The nature of the pandemic has had a significant impact on the ability and willingness for students to study. Furthermore, it has also impacted the manner by which training can be undertaken.
At London School of Business and Finance (LSBF), we are lucky to have fully-developed, online courses, but we are still affected by the lack of studio access and support from the production team due to home working.
There is a concern that for many companies, training may be regarded as a discretionary cost, and as such the current and future demand for training is likely to be affected. The nature of professional training will protect core courses to some degree as the nature of the training is often a fundamental aspect of a student’s employment package, and as such, is likely to be protected.
Furthermore, institutions providing well-established online courses have benefitted from some clients availing of themselves of their courses as a replacement for classroom tuition that is currently not possible.
Regarding managing the team in the current climate, there are certainly issues regarding the development of new products and maintaining existing products. We strive to ensure that the visual quality of our content matches the excellence of the technical quality, and hence we need professional recording and editing facilities, and these have been absent.
We have however, been able to maintain online training of a quality through innovation and a ‘can do’ attitude. Simply, tutors have been pushed to take on more administrative work to ensure that students do not miss out. As an additional advantage, this offers greater flexibility allowed by home working to offer courses during the day as well as during the evening and at weekends.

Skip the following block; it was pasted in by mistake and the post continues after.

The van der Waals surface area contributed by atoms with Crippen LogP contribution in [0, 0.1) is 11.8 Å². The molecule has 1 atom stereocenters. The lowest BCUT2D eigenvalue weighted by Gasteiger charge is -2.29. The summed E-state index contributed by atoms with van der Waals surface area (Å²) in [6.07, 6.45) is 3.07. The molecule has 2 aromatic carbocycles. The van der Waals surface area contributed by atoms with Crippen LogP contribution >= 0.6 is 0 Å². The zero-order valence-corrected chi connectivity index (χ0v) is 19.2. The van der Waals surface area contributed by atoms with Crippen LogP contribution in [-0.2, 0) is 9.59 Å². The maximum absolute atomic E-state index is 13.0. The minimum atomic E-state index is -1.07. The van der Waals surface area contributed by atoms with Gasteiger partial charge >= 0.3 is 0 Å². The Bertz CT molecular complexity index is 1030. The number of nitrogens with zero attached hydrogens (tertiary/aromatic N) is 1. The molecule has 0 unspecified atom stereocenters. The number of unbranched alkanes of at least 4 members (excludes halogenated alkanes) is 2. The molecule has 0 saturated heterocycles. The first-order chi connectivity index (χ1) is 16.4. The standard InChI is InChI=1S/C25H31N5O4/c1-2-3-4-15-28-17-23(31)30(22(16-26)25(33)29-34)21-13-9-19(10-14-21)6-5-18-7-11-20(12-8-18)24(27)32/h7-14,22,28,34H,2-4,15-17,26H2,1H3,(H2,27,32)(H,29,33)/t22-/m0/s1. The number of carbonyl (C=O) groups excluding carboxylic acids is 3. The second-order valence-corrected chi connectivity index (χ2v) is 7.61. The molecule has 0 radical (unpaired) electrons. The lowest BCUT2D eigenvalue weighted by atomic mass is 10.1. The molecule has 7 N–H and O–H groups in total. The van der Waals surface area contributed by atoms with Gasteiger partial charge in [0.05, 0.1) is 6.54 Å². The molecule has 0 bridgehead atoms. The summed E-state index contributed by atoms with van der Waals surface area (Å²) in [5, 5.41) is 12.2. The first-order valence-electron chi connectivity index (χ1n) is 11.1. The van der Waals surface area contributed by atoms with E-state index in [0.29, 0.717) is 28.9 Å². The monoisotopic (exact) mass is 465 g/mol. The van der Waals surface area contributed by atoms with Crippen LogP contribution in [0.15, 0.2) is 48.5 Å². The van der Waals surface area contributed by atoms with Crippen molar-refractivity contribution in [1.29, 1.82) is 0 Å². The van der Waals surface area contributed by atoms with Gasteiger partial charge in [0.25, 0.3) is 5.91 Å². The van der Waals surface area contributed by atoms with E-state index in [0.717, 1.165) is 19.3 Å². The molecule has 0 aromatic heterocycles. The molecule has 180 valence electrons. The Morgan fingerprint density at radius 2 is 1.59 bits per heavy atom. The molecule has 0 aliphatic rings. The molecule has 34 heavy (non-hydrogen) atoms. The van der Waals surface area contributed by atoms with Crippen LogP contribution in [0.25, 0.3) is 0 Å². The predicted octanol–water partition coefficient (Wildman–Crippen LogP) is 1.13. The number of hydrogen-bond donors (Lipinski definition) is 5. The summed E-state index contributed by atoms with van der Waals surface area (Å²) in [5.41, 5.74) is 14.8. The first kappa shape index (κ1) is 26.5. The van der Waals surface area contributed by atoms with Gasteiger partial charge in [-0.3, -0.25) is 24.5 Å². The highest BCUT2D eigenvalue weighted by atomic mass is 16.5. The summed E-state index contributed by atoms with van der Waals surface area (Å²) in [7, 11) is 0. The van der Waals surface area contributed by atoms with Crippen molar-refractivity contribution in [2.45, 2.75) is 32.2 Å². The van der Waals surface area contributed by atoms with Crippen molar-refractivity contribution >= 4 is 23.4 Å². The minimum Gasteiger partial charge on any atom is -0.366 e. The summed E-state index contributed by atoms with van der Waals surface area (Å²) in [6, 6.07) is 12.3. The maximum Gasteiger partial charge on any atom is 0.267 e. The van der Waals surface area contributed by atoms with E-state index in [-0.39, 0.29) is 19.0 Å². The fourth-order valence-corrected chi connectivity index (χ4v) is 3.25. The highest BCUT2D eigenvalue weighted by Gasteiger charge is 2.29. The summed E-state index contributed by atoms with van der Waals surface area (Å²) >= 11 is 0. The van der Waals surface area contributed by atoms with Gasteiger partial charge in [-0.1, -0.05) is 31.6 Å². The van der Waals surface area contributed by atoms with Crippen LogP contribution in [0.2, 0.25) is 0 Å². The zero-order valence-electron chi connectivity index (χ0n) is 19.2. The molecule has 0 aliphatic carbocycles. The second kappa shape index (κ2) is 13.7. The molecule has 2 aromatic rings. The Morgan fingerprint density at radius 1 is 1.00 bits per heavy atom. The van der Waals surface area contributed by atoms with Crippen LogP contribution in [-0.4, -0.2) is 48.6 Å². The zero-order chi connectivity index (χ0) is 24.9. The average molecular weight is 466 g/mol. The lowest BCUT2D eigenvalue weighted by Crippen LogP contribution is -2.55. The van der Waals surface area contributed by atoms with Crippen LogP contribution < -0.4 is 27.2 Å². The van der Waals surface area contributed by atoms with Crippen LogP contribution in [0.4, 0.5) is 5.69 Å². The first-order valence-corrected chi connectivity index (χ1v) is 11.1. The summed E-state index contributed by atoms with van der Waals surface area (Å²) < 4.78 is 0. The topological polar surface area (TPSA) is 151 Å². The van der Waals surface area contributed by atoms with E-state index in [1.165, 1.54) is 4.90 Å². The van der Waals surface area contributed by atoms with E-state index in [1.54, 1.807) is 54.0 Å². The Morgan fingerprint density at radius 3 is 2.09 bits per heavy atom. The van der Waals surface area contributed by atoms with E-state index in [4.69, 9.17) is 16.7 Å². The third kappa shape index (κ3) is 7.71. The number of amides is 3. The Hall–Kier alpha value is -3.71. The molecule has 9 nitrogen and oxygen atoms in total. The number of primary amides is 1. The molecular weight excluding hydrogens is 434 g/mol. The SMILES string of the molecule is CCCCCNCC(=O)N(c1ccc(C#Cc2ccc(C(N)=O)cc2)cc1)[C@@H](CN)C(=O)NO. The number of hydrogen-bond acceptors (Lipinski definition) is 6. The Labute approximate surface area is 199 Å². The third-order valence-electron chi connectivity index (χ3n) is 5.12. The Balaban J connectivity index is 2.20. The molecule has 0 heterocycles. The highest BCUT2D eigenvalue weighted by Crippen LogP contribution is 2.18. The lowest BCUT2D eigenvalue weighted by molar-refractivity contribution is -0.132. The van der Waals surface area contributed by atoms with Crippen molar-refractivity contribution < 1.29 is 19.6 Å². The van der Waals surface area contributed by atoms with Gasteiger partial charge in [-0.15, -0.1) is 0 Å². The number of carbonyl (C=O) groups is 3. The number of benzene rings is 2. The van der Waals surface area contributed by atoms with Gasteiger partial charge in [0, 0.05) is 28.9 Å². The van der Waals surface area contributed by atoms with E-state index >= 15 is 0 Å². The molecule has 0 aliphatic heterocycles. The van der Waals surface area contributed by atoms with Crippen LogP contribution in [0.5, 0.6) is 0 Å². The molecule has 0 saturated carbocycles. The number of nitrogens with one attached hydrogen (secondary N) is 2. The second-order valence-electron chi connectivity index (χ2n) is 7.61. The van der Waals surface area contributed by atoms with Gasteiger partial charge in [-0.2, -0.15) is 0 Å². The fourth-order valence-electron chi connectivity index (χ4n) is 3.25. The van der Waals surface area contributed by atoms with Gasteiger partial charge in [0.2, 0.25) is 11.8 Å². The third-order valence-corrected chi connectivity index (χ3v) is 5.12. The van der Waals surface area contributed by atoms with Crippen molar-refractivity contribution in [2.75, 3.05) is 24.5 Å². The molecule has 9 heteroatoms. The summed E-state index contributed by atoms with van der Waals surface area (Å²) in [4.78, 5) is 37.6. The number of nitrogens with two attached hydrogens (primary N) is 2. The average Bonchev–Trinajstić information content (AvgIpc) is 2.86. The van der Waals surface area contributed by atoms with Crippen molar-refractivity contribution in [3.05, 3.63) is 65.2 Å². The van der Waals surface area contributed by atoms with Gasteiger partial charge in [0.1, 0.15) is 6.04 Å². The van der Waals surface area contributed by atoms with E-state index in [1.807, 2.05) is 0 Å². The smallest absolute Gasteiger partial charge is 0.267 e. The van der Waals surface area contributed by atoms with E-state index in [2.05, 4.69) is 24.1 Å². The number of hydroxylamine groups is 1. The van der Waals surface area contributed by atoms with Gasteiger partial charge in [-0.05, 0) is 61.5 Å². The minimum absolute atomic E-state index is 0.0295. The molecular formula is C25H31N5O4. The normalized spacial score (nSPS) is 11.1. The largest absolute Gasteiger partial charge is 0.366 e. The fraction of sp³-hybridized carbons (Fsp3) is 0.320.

The future is an uncertain place for all companies at present, and it is difficult to know when classroom courses will start again, and whether those courses will attract demand from students. Furthermore, prolonged working from home has been difficult and stressful for staff and academics.
My perspective is that exam training will be affected for the long-term by the pandemic, and that online learning and training will become very much the new norm. A well-designed and delivered online course is in many ways more efficient and effective than a classroom course. It has the advantage of being available and accessible at a time that suits students, which is very much the manner of consumption for learners today.
Classroom provision has always been seen as the premium product up to this point, but I feel that this option will be less attractive going forward given social distancing issues and travel to and from the campus, particularly where students are more likely to be working from home.
Rob Sowerby is professional courses director at London School of Business and Finance (LSBF)